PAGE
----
Aside from their appearance, camels are likely an animal with which you are not overly familiar. These large mammals are obviously known for their large fat humps, but they are also known for being extremely hardy animals that are capable of withstanding the harshest desert conditions.

One thing that you’ve likely realized is in short supply in the desert is an abundance of food. The desert is an extremely specific ecosystem, and its plants and animals have all had to develop adaptations to survive these harsh conditions. Camels are no different! Camels can eat snakes but it isn’t usual, and they will rarely suffer notable negative effects from consuming snakes when they do. 


Do Camels Eat Snakes?

Oddly enough, yes, camels will eat snakes, but it’s rarely of their own volition. While there may be instances in which it’s necessary for the survival of a camel to eat something it normally wouldn’t, like a snake, there aren’t any known examples of camels going out of their way to eat a snake.

Camels in Arabia
Image Credit: Yasser El Dershaby, Shutterstock

Why Are Snakes Fed to Camels?

Sometimes, people will feed snakes to camels. Why? There is a disease that camels can develop that causes a variety of symptoms, including lethargy, anemia, swelling, and fever. Anecdotally, this disease, known as Hyam, also causes camels to refuse to eat. It’s believed by some people that there is no understandable cause of this disease and that the only cure for it is to feed a venomous snake to the camel.

It’s generally believed that camels suffering from Hyam are actually suffering from a parasitic infection called Trypanosomiasis, caused by the T. evansi parasite. This infection can cause multiple reproductive problems, including spontaneous abortions, stillbirths and neonate death, and testicular degeneration. Without appropriate medical interventions, Trypanosomiasis has a mortality rate near 100%.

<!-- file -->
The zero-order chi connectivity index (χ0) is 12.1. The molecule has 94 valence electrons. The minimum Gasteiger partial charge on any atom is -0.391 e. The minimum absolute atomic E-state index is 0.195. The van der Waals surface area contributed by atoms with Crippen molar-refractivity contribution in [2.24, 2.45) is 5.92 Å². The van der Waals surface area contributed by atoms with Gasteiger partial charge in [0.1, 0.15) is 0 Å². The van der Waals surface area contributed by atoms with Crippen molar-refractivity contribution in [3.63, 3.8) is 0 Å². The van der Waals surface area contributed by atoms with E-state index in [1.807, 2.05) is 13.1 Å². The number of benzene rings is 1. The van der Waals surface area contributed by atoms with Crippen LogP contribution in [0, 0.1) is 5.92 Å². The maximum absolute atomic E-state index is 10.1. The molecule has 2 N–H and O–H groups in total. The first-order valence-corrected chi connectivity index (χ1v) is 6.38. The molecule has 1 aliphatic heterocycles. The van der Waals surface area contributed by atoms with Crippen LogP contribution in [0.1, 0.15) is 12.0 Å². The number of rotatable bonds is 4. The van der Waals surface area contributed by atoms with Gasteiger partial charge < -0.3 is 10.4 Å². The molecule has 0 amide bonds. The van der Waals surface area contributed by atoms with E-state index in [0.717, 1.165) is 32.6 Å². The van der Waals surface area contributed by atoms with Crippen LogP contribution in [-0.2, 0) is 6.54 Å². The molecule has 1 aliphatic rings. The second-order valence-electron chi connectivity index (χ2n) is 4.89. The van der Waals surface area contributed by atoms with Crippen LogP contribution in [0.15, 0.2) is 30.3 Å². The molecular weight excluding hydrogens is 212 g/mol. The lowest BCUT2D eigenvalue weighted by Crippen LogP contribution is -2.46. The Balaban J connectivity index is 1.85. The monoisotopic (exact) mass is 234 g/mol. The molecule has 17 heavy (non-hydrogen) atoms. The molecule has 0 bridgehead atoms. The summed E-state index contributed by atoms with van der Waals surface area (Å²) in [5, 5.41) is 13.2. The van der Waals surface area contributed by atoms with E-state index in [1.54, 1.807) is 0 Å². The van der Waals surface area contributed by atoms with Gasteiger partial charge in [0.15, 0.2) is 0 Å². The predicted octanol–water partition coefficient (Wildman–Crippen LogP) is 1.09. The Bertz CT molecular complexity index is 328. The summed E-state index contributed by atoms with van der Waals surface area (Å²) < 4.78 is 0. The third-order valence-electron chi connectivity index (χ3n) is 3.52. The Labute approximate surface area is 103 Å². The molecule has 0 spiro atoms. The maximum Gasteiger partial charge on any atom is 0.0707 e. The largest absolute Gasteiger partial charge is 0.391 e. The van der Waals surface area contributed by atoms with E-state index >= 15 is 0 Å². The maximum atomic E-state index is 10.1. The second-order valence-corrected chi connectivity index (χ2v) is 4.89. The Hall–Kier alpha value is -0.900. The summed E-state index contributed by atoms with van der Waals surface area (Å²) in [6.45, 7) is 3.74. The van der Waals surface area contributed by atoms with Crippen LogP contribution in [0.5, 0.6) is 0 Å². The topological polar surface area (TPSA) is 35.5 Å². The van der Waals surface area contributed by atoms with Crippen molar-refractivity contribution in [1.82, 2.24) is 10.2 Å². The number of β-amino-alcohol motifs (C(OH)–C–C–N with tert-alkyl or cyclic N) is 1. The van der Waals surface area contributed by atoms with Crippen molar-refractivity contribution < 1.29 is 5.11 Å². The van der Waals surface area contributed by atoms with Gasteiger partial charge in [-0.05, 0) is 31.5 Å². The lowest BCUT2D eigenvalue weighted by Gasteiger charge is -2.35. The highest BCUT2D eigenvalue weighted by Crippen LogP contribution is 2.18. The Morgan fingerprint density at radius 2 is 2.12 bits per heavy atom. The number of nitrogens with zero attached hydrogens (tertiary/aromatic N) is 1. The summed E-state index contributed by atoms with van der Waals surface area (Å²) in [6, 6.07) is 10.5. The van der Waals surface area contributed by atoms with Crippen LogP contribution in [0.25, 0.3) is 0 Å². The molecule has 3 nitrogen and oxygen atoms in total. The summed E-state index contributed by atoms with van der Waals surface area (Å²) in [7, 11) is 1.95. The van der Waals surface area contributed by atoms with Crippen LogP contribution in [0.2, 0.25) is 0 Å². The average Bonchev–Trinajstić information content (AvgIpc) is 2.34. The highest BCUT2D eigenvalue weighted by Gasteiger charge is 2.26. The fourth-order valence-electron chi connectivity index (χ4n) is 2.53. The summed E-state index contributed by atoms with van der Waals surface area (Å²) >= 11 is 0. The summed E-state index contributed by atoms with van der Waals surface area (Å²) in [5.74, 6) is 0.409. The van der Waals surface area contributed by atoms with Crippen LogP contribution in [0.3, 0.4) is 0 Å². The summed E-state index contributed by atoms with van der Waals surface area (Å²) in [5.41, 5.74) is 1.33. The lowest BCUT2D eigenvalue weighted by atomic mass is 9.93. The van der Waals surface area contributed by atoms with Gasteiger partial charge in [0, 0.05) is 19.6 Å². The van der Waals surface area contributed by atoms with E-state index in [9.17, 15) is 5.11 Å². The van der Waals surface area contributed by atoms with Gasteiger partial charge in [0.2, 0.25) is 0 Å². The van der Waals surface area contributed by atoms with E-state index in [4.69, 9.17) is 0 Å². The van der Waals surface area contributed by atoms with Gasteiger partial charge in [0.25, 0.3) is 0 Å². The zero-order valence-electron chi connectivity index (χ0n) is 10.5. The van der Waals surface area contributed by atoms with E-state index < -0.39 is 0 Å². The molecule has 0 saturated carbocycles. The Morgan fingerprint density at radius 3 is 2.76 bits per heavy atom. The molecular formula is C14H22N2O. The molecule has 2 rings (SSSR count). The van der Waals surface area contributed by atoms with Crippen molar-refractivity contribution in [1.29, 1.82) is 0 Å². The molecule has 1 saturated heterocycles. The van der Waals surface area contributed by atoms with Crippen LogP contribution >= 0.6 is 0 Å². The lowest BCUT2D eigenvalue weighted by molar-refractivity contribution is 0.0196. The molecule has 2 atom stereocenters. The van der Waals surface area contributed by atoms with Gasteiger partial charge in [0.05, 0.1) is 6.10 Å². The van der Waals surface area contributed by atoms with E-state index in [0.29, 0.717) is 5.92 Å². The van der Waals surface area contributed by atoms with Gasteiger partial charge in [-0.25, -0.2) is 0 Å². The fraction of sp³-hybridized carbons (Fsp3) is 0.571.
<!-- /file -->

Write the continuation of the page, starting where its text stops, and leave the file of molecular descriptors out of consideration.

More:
Do Camels Cry After Eating Snakes?

Part of the beliefs surrounding Hyam is that once a camel has consumed a venomous snake, it will shed tears. In some cultures, these tears are even believed to have healing abilities, sometimes being used as a cure for snake bites in humans.

There is no scientific evidence that backs this belief, though. It seems purely anecdotal that camels may “cry” after being fed a snake, and there is absolutely no proof that tears from a camel, post-venomous snake or otherwise, have any curative properties for humans’ ailments.

Interestingly, scientists have discovered that camels are better at producing antibodies than many other animals. This has led to camels being used as a means to produce antivenom in areas where it may be in short supply, not be affordable, or may not be able to be stored properly. Antivenom produced from camel antibodies is typically able to be stored at room temperature, which is important in poor countries with warm climates.

Are Venomous Snakes Toxic to Camels?

Camels are not immune from the effects of snake venom when it comes to bites, but they rarely suffer notable negative effects from consuming snakes. This is due to the composition of snake venom and the fragile proteins that account for most of its structure. Due to the strong digestive system of camels, consumed snake venom is eliminated by regular digestive function.

It’s also important to keep in mind that snakes that are force-fed venomous snakes are typically extremely sick, so it would be easy to overlook the negative effects of the snake venom due to the number of other symptoms the camel may already be experiencing.

Dekay's Brownsnake_Frode Jacobsen_Shutterstock
Image Credit: Frode Jacobsen, Shutterstock


In Conclusion

It’s not a documented phenomenon for camels to go out of their way to consume snakes as a food source, although it can happen.

Most of the time, if a camel consumes a snake, it’s because it has been force-fed the snake in a mistaken attempt at curing an illness. Camels experiencing symptoms of illness will benefit from veterinary care just as much as any other domestic animal.

It’s important to not further perpetuate the myth that force-feeding venomous snakes to camels provides any type of medical benefit to them.

Featured Image Credit: Amanda Guercio, Shutterstock